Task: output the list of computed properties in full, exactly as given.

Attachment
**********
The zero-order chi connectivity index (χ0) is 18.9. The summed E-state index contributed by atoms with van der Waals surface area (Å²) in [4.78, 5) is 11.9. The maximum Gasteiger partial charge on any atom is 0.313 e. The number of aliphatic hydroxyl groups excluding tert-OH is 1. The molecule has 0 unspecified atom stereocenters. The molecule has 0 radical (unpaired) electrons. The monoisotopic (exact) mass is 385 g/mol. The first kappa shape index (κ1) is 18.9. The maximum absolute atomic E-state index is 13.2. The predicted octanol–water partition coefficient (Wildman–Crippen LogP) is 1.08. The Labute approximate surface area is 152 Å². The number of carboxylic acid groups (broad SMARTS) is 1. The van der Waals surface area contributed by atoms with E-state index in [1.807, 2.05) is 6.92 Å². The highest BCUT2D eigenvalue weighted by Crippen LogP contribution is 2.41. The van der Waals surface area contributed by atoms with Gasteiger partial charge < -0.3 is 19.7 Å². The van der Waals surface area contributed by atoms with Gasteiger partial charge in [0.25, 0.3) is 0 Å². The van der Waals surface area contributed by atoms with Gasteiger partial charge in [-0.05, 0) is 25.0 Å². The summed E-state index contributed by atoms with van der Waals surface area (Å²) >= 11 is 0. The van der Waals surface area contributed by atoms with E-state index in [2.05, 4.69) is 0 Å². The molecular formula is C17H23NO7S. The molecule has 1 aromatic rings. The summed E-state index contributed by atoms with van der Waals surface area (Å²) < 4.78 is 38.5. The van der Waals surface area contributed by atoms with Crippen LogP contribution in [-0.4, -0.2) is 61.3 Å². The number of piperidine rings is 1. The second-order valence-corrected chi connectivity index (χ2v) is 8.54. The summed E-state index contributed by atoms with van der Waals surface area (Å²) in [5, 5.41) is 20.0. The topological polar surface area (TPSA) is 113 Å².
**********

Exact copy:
The zero-order chi connectivity index (χ0) is 18.9. The summed E-state index contributed by atoms with van der Waals surface area (Å²) in [4.78, 5) is 11.9. The maximum Gasteiger partial charge on any atom is 0.313 e. The number of aliphatic hydroxyl groups excluding tert-OH is 1. The molecule has 0 unspecified atom stereocenters. The molecule has 0 radical (unpaired) electrons. The monoisotopic (exact) mass is 385 g/mol. The first kappa shape index (κ1) is 18.9. The maximum absolute atomic E-state index is 13.2. The predicted octanol–water partition coefficient (Wildman–Crippen LogP) is 1.08. The Labute approximate surface area is 152 Å². The number of carboxylic acid groups (broad SMARTS) is 1. The van der Waals surface area contributed by atoms with E-state index in [1.807, 2.05) is 6.92 Å². The highest BCUT2D eigenvalue weighted by Crippen LogP contribution is 2.41. The van der Waals surface area contributed by atoms with Gasteiger partial charge < -0.3 is 19.7 Å². The van der Waals surface area contributed by atoms with Gasteiger partial charge in [0.25, 0.3) is 0 Å². The van der Waals surface area contributed by atoms with Gasteiger partial charge in [-0.05, 0) is 25.0 Å². The summed E-state index contributed by atoms with van der Waals surface area (Å²) >= 11 is 0. The van der Waals surface area contributed by atoms with E-state index in [2.05, 4.69) is 0 Å². The molecular formula is C17H23NO7S. The molecule has 1 aromatic rings. The summed E-state index contributed by atoms with van der Waals surface area (Å²) < 4.78 is 38.5. The van der Waals surface area contributed by atoms with Crippen LogP contribution in [-0.4, -0.2) is 61.3 Å². The number of piperidine rings is 1. The second-order valence-corrected chi connectivity index (χ2v) is 8.54. The summed E-state index contributed by atoms with van der Waals surface area (Å²) in [5, 5.41) is 20.0. The topological polar surface area (TPSA) is 113 Å².